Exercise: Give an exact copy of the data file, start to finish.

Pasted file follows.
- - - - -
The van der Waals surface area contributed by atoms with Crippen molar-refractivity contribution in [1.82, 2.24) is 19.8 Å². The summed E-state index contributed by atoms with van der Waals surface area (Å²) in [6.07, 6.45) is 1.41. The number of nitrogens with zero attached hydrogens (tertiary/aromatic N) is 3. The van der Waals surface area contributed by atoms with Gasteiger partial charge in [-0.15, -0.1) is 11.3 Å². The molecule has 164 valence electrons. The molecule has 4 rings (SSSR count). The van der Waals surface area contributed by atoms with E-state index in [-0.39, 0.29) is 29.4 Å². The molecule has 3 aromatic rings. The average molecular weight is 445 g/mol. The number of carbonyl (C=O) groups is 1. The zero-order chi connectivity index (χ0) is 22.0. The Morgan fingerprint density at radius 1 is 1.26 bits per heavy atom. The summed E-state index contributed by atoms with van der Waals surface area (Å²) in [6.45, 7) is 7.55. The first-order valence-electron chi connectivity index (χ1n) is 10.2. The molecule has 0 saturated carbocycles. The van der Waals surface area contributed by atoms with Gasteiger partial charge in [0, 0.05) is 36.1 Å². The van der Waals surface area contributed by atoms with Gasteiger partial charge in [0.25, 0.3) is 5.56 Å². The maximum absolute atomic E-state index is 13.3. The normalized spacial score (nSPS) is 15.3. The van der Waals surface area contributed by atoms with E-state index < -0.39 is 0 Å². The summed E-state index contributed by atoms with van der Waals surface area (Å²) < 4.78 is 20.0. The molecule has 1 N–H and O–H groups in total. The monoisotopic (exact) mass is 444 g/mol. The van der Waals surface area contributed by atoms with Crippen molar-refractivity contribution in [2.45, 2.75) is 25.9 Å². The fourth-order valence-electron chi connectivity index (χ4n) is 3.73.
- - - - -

The van der Waals surface area contributed by atoms with Crippen molar-refractivity contribution in [1.82, 2.24) is 19.8 Å². The summed E-state index contributed by atoms with van der Waals surface area (Å²) in [6.07, 6.45) is 1.41. The number of nitrogens with zero attached hydrogens (tertiary/aromatic N) is 3. The van der Waals surface area contributed by atoms with Gasteiger partial charge in [-0.15, -0.1) is 11.3 Å². The molecule has 164 valence electrons. The molecule has 4 rings (SSSR count). The van der Waals surface area contributed by atoms with E-state index in [-0.39, 0.29) is 29.4 Å². The molecule has 3 aromatic rings. The average molecular weight is 445 g/mol. The number of carbonyl (C=O) groups is 1. The zero-order chi connectivity index (χ0) is 22.0. The Morgan fingerprint density at radius 1 is 1.26 bits per heavy atom. The summed E-state index contributed by atoms with van der Waals surface area (Å²) in [6.45, 7) is 7.55. The first-order valence-electron chi connectivity index (χ1n) is 10.2. The molecule has 0 saturated carbocycles. The van der Waals surface area contributed by atoms with Gasteiger partial charge in [0, 0.05) is 36.1 Å². The van der Waals surface area contributed by atoms with Gasteiger partial charge in [0.25, 0.3) is 5.56 Å². The maximum absolute atomic E-state index is 13.3. The normalized spacial score (nSPS) is 15.3. The van der Waals surface area contributed by atoms with E-state index < -0.39 is 0 Å². The summed E-state index contributed by atoms with van der Waals surface area (Å²) < 4.78 is 20.0. The molecule has 1 N–H and O–H groups in total. The monoisotopic (exact) mass is 444 g/mol. The van der Waals surface area contributed by atoms with Crippen molar-refractivity contribution in [2.45, 2.75) is 25.9 Å². The fourth-order valence-electron chi connectivity index (χ4n) is 3.73.